Chiaroscuro “is the use of strong contrasts between light and dark, usually bold contrasts affecting a whole composition. It is also a technical term used by artists and art historians for the use of contrasts of light to achieve a sense of volume in modelling three-dimensional objects and figures.” – Wikipedia
I thought I’d begin this post with a quote from Wikipedia. My recent Tweedle paintings have taken a darker turn, and I thought I might elaborate on them today. A few years ago I came up with the Tweedles without really knowing what to do with them. They were a creation without a purpose. I have given them rules, emotions, a mind, a soul… each of them even has its own backstory, and the story of Tweedles as a species (which I am still writing. Maybe I should try making a graphic novel rather than writing a book…) exists entirely in my head at the moment, awaiting it’s manifestation onto canvas, text, video and music. But even so, I still had no idea where I was going with my Tweedles… They were my creations, but they had no purpose. No reason to exist in my artwork. And then I realised that they were my creations. They were what humans are to a god. They were artificial life of a sort, and I began to explore that.
In my fictional world, Tweedles are created with artifical brains, mixing organic matter with analog and digital technology in nano scale. Because of the way they are made, they think, but differently to us. They feel, but do not understand how to express their emotions (especially with a stitched on mouth that holds their head cloth in place). They can sense the world around them, but cannot truly touch it. Tweedles don’t instinctively have free-will, and need to learn how to be free. Their existence is a confusing one once they can actually develop enough to stop and think about it. Their creators are not omnipresent. They are not omnibenevolent. They create Tweedles for reasons more linked to power and greed, and they create the Tweedles for reasons that are not entirely good but in fact selfish in some ways. Tweedles are made to be servants and slaves. The eventual development of true emotion and free will is just a side-effect of their construction.
I thought about how that would relate to what it’s like to be human. To live and die without knowing why. What your purpose is, if you have one. A lot of people live lives dedicated to a god or supreme being, but without ever questioning whether their creator is really omnibenevolent at all. The amount of suffering in this world seems unjust. Perhaps there is an evil, possibly sadistic being that enjoys messing around with humanity for entertainment? I was thinking about these deep philosophical and theological concepts and questions, and then suddenly the Tweedles had purpose after all. They were a vehicle for this philosophical exploration into life, death, morality, the creators and the created… through painting my recent Tweedle pictures, I am confronting some of my strongest fears in regards my spirituality, humanity and existence. I wouldn’t really call myself a spiritual person, but if there is a god, how do I know they are good? If he told me that he was, could I really trust them? And in regards free will, I assume that it exists because I think I can make decisions. But do I really have free will? When we look closely, living cells are made up of lots of dead matter and elements that are having a chemical reaction with each other to make the next part have a reaction and so on. Theoretically our entire bodies are a prolonged chemical reaction, so does that mean that we are even alive, or is humanity (and by extension all life) a strange and complicated quirk of chemistry that never was ‘alive’ in the way we believe we are?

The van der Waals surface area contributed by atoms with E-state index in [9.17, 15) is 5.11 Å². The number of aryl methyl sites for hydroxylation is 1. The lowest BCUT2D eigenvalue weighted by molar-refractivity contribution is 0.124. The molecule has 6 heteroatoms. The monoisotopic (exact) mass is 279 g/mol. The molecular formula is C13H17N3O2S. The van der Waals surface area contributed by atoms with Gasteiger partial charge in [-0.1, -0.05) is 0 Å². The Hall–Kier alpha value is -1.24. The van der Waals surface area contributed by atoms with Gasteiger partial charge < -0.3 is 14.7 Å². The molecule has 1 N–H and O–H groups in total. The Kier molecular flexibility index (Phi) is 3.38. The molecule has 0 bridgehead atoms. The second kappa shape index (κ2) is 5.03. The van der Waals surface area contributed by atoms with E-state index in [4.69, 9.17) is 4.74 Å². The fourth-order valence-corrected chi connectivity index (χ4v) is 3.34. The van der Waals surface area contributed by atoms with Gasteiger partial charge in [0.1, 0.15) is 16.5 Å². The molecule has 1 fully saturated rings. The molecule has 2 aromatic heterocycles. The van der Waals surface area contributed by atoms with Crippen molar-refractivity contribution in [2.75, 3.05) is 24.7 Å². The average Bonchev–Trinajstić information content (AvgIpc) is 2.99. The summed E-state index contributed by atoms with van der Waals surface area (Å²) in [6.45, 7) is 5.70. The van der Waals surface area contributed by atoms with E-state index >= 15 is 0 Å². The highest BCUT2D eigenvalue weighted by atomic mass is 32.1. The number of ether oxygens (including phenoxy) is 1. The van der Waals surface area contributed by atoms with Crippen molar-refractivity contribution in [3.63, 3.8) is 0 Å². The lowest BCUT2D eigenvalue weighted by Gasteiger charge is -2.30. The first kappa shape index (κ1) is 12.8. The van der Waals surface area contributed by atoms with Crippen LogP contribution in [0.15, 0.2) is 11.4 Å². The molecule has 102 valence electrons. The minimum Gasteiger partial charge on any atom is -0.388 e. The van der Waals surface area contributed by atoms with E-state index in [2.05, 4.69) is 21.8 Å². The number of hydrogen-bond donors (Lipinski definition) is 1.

Tweedles are made up of a few bio-engineered and grown brain cells linked into mechanisms and machines which allow them to move their bodies, repair it, respond to stimuli and even potentially build more Tweedles… but by our current definitions of life they are not alive because they are not composed entirely of cells. Are they alive or not?
Is this Tweedle really dead or can it be repaired and brought back? Was it ever actually alive, and were we as humans ever truly alive?
By using heavy, dark backgrounds in the paintings (a greenish-black colour) I could help express the gravity of these questions and the weight the answers would have on us if we ever knew them. I wanted to highlight the Tweedles in bright colour to emphasize that they are surrounded by darkness. The specific Tweedle that is the subject through my recent series of paintings walks its entire life treading through the unknown. And then, without realizing how or why, it dies.
No-one will ever truly know exactly what when on in our mind; we can only guess. Sometimes you may meet someone so like minded that you think you know what they’re thinking, and they can seem to read your mind, but in the end we can only hazard estimates and guesses as to the thoughts of other human beings. Eventually all our thoughts, our personalities, our very selves will disappear, as they are only made up of memories, and will eventually fade into darkness…
…and whether there is a light after that darkness will forever be completely unknown to us until we actually experience it.
“We’re born alone, we live alone, we die alone.” – Orson Welles
Posted on June 19, 2015, in Article, Painting and tagged Art, aspergers, chiaroscuro, Daniel Smith, dark, Death, life, meaning, Painting, philosophy, theology, thinking, tweedles. Bookmark the permalink. Leave a comment.